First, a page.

Ian O'Neill

Contributing Writer

Ian writes about space and especially enjoys writing about astrophysics, Mars exploration, black holes and our brave space robots that allow humanity to push beyond the final frontier. He's a British guy living in Los Angeles with a Ph.D. in solar physics and a master's degree in astrophysics. He digs tea and craft beer, and has an obsession for science fiction and computer games. He's forever optimistic that, despite the chaos and uncertainty of our daily lives, we are only at the beginning of the human story from a cosmic perspective. Space exploration is an adventure; it's his job to chronicle our journey. You can also follow his writing and videos on Astroengine.com.

RECENT CONTRIBUTIONS


The Kepler Space Telescope seeks out small habitable exoplanets that may share similar qualities to Earth.

TRAPPIST-1 is a mini version of our solar system, and astronomers have started figuring out what life on those exoplanets might be like.

You could be reading this article deep in a dark matter rainforest filled with creatures in a roaring dark matter ecosystem — but have no clue.

Researchers threw the ingredients of the universe into a virtual box and let the known laws of physics bake a cosmic cake. The results are stunning.

Scientist have figured out why two historic avalanches happened on the same unlikely slopes within weeks of one another.

It all started with the suspicious behavior of a single star.

All those intrepid colonists are going to need a plentiful supply of water, and it turns out that accessing one may not be as hard as we thought.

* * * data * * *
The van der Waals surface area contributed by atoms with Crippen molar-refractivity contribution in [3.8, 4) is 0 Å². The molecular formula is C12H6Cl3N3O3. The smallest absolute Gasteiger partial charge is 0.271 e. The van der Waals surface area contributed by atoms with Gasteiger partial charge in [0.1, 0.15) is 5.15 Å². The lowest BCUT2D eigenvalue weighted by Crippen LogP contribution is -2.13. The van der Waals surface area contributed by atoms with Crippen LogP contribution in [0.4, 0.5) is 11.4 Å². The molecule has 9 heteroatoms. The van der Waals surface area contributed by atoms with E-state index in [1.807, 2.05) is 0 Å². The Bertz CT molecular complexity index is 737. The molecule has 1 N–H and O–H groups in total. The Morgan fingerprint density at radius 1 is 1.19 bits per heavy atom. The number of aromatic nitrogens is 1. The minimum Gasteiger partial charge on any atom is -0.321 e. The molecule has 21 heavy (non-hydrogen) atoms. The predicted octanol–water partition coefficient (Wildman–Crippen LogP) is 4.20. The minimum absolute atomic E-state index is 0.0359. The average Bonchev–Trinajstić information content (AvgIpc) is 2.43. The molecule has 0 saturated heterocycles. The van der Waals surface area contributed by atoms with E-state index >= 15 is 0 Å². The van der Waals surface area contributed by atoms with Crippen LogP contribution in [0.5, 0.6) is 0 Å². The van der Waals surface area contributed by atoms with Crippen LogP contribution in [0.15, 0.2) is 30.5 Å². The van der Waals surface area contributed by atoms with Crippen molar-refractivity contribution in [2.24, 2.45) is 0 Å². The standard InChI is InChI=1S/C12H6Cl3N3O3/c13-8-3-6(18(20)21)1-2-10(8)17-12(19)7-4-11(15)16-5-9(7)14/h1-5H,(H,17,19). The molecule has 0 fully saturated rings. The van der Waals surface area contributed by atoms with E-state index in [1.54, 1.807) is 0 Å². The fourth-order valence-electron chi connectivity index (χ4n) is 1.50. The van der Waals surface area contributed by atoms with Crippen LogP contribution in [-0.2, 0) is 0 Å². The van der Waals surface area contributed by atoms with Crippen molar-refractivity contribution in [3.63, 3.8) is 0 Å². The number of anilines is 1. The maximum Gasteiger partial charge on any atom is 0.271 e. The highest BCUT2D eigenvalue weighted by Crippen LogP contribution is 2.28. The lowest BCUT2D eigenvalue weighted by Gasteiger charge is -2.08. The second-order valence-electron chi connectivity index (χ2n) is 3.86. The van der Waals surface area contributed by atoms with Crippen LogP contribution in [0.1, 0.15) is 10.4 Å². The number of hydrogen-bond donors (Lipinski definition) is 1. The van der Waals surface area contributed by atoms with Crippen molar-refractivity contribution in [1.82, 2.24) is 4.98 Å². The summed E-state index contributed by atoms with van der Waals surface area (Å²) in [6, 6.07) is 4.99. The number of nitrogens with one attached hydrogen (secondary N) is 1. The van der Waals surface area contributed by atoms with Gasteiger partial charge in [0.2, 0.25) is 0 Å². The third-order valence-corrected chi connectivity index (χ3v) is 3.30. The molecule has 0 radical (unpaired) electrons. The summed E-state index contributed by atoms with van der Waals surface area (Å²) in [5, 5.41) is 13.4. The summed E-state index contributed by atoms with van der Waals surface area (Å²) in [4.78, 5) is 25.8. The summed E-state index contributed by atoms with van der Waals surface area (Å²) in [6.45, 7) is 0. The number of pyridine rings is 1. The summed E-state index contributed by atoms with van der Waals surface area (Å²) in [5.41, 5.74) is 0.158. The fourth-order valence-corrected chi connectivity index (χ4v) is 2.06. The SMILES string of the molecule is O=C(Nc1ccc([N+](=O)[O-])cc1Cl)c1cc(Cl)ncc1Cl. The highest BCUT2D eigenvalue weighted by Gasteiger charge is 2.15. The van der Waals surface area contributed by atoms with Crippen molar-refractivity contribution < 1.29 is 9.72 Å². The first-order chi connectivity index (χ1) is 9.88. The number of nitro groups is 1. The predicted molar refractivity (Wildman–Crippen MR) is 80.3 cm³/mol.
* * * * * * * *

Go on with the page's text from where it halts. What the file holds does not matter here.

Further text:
The apparently random flashes in the sky known as FRBs have resisted being pinned down by astronomers. Until now.

When our planet was young, it took a beating from an unrelenting storm of planetesimals falling from the skies. Some of that debris meant more gold for the planet.

The question is, how did it get to be so big so fast?

It's the first interstellar rock we've ever found!

And it's just a galactic hop, skip and a jump away.

Neither massive planets nor tiny stars, brown dwarfs are entirely different substellar curiosities that possess qualities of both.

The very existence of this planetary heavyweight is puzzling astronomers.

Get ready for the most powerful electromagnetic explosion the universe has ever known.

Scientists are calling the collision they detected the "gift that will keep on giving."

Ripples in space-time traveled 1.8 billion light-years to wash through our planet on Aug. 14. And this time not two but three detectors picked them up.

It turns out that not all supermassive black holes are devouring matter at the same breakneck pace.

Now that Cassini has met its end by plunging into Saturn, it's time to reflect on what we've learned over the decades.